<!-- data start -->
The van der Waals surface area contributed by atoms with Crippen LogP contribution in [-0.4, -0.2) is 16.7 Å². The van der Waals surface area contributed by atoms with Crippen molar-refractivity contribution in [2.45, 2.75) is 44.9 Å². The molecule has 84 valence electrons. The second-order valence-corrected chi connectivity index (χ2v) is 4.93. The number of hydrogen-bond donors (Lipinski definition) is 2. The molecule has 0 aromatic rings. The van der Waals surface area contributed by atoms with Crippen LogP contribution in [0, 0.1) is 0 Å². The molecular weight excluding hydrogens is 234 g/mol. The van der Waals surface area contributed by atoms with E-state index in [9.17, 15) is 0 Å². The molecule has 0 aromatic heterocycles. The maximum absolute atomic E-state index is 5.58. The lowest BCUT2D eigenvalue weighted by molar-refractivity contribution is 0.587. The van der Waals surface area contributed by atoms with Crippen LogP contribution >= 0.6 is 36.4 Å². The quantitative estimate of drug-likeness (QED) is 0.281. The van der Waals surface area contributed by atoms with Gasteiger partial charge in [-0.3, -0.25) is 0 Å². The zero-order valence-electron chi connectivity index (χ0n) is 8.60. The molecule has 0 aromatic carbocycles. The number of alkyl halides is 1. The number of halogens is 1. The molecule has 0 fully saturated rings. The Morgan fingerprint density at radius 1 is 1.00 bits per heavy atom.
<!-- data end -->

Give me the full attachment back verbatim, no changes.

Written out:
The van der Waals surface area contributed by atoms with Crippen LogP contribution in [-0.4, -0.2) is 16.7 Å². The van der Waals surface area contributed by atoms with Crippen molar-refractivity contribution in [2.45, 2.75) is 44.9 Å². The molecule has 84 valence electrons. The second-order valence-corrected chi connectivity index (χ2v) is 4.93. The number of hydrogen-bond donors (Lipinski definition) is 2. The molecule has 0 aromatic rings. The van der Waals surface area contributed by atoms with Crippen LogP contribution in [0, 0.1) is 0 Å². The molecular weight excluding hydrogens is 234 g/mol. The van der Waals surface area contributed by atoms with E-state index in [9.17, 15) is 0 Å². The molecule has 0 aromatic heterocycles. The maximum absolute atomic E-state index is 5.58. The lowest BCUT2D eigenvalue weighted by molar-refractivity contribution is 0.587. The van der Waals surface area contributed by atoms with Crippen LogP contribution >= 0.6 is 36.4 Å². The quantitative estimate of drug-likeness (QED) is 0.281. The van der Waals surface area contributed by atoms with Gasteiger partial charge in [-0.3, -0.25) is 0 Å². The zero-order valence-electron chi connectivity index (χ0n) is 8.60. The molecule has 0 aromatic carbocycles. The number of alkyl halides is 1. The number of halogens is 1. The molecule has 0 fully saturated rings. The Morgan fingerprint density at radius 1 is 1.00 bits per heavy atom.